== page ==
Minority and Female faculty: MIA

A depressing new report came out this week about minority and female representation in the faculty ranks of the top 100 departments in 15 science and engineering disciplines. (They included social sciences in this report, which didn’t help as much as you might think.)

A couple of data points:

  • “There are few minority full professors in the physical sciences and engineering disciplines studied; the highest percentage of all URMs combined among full professors is less than 5% (chemical engineering).”
  • “URM [under-represented minority] women faculty, especially “full” professors, are almost nonexistent in physical sciences and engineering departments at research universities.”
  • “in 2005, 16.7% of the students graduating with a B.S. in chemistry were URMs, but in 2007, only 3.9% of faculty at the top 100 chemistry departments were URMs. For females, those data are 51.7% and 13.7%, respectively.”

Their conclusions are much the same as other studies published over the years:

“A cycle is perpetuated. Minorities are less likely to enter and remain in science and engineering when they lack mentors and role models. In most science and engineering disciplines, the percentage of URMs among faculty recently hired is not comparable to that of recent minority Ph.D.s. and is far below that of recent BS recipients. This results in fewer minority faculty to act as role models for minority students….If minority professors are not hired, treated fairly, and retained, minority students perceive that they will experience the same. This will not encourage them to persist in that discipline.”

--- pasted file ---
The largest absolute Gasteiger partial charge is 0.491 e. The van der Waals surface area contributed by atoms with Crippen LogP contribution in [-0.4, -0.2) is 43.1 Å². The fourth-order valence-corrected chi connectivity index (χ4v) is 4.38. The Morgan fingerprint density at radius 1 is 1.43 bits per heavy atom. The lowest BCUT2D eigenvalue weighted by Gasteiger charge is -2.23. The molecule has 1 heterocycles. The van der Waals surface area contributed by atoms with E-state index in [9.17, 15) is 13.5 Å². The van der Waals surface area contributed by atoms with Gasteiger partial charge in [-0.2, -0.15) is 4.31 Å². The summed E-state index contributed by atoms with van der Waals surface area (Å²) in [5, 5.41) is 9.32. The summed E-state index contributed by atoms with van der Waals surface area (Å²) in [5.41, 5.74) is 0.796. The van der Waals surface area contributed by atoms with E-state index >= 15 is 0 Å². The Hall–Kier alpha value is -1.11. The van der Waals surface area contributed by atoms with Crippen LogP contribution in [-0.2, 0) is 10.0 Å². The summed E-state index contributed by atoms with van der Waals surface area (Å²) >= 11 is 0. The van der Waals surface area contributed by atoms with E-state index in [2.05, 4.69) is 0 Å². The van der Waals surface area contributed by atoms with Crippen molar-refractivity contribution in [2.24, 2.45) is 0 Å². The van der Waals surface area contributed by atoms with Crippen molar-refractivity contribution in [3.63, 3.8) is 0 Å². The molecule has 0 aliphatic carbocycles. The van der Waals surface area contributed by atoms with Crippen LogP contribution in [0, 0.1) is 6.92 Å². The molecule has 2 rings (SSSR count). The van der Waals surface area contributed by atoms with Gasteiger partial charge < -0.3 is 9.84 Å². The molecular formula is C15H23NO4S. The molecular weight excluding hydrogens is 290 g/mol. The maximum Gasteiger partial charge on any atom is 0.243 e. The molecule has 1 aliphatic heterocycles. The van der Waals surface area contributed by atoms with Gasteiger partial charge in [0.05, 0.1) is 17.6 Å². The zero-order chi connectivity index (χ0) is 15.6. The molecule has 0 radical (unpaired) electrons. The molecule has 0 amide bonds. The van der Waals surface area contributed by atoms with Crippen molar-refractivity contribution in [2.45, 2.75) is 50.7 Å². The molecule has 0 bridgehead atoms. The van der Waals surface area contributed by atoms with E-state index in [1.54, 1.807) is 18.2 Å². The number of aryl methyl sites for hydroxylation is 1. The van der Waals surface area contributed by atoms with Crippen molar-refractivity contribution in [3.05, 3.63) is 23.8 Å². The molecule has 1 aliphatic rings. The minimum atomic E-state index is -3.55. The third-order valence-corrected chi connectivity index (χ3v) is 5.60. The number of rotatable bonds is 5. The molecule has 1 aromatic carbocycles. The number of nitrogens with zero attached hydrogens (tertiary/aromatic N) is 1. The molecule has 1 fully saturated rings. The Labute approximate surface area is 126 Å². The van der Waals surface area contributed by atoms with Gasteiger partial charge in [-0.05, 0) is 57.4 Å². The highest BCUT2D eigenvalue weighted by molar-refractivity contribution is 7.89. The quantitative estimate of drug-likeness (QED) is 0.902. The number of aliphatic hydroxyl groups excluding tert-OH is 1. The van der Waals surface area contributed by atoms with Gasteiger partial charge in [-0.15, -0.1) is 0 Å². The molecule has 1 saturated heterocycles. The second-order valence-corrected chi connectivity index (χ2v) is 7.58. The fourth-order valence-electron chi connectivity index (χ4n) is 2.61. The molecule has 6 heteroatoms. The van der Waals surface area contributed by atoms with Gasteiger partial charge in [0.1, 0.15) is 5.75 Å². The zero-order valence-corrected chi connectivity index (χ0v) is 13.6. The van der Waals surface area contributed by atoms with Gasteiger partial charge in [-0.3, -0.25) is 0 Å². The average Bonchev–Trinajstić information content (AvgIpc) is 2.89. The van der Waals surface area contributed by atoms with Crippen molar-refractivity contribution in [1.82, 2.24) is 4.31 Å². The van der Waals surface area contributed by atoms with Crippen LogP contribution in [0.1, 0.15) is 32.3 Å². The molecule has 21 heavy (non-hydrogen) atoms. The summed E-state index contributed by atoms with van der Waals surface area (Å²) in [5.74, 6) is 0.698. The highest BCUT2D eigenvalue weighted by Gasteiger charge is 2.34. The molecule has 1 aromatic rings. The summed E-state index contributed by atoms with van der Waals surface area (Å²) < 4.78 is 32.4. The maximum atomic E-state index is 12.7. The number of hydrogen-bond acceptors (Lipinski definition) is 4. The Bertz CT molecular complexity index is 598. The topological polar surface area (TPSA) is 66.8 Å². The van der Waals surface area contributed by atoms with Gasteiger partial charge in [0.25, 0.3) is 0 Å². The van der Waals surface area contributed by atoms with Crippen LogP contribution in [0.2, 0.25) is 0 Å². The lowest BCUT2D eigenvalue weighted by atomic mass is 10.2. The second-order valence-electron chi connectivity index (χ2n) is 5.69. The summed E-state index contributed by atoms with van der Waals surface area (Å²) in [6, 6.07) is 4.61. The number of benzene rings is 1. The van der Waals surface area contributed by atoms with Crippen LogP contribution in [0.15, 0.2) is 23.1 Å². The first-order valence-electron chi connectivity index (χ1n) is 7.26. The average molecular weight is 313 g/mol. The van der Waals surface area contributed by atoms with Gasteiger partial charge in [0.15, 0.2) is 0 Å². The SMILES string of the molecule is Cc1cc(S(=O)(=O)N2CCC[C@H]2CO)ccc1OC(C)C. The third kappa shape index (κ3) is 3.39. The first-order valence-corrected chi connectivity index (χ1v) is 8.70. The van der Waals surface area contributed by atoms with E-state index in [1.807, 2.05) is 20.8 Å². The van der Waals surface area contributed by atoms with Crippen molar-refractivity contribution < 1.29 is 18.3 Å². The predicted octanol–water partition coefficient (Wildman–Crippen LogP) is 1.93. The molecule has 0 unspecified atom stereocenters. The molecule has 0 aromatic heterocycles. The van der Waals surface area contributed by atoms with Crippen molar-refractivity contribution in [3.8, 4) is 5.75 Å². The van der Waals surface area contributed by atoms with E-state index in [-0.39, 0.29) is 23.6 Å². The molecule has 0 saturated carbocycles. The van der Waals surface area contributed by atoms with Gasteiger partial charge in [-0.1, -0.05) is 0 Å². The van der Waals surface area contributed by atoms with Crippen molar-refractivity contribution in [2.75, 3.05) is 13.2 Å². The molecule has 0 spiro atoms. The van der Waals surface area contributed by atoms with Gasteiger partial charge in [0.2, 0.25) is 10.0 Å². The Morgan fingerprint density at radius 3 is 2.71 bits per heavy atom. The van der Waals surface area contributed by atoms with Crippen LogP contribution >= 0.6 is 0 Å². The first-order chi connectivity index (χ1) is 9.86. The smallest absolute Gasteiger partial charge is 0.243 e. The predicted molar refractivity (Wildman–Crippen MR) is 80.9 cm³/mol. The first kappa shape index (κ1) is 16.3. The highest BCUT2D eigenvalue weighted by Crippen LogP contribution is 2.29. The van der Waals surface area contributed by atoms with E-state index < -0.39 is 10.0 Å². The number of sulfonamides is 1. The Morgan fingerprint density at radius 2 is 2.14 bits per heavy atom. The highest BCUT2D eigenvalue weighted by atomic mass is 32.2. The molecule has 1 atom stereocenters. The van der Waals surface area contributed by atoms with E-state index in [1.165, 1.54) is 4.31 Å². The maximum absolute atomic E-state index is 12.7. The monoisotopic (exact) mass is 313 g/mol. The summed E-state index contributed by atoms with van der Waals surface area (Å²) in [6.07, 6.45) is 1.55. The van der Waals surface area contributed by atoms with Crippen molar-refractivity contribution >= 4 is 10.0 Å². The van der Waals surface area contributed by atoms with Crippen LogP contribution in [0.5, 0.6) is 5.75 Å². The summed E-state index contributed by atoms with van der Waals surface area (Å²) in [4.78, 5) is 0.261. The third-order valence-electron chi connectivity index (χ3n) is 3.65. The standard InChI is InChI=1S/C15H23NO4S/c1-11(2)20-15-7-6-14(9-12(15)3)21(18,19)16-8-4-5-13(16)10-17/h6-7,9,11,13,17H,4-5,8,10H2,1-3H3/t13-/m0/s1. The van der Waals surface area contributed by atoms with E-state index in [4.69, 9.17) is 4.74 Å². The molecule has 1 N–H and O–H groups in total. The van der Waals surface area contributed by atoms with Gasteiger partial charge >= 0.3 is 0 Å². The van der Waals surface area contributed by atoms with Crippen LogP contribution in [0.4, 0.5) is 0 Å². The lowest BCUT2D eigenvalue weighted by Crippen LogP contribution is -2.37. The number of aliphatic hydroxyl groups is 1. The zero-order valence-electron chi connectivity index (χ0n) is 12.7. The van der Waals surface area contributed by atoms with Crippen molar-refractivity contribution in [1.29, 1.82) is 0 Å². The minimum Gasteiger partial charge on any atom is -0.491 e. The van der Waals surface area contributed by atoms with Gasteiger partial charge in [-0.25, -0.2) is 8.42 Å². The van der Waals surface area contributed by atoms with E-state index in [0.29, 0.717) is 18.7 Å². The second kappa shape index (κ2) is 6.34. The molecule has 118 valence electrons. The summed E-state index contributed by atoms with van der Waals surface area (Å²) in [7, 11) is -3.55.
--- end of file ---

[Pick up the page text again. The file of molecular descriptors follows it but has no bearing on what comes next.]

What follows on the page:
5 thoughts on “Minority and Female faculty: MIA

  1. Perhaps minorities and women are simply less likely than white males to see academic life as attractive. It doesn’t seem reasonable to assume that minorities, women, and white males are all equally motivated by the same factors in choosing a career path.

  2. I don’t think very many graduate students of *any* race find life as a faculty member very attractive right now, frankly.
    None of the grad students I work with want to get on the tenure track.
    Having said that–

    When you notice that no one on the faculty looks like you, you start to wonder why. Decades of research backs the conclusions in this study up–students need role models to persist.

  3. @Michael

    An easy way to test the hypothesis would be to compare hires to applications… But I bet it’s not a question of finding academic less attractive.

    I can’t offer a precise reference, but I remember reading a study documenting a dramatic bias that is likely to have huge consequences to get tenure: to reach the same level of “fame”, females scientists have to publish six times more than their male counterparts.

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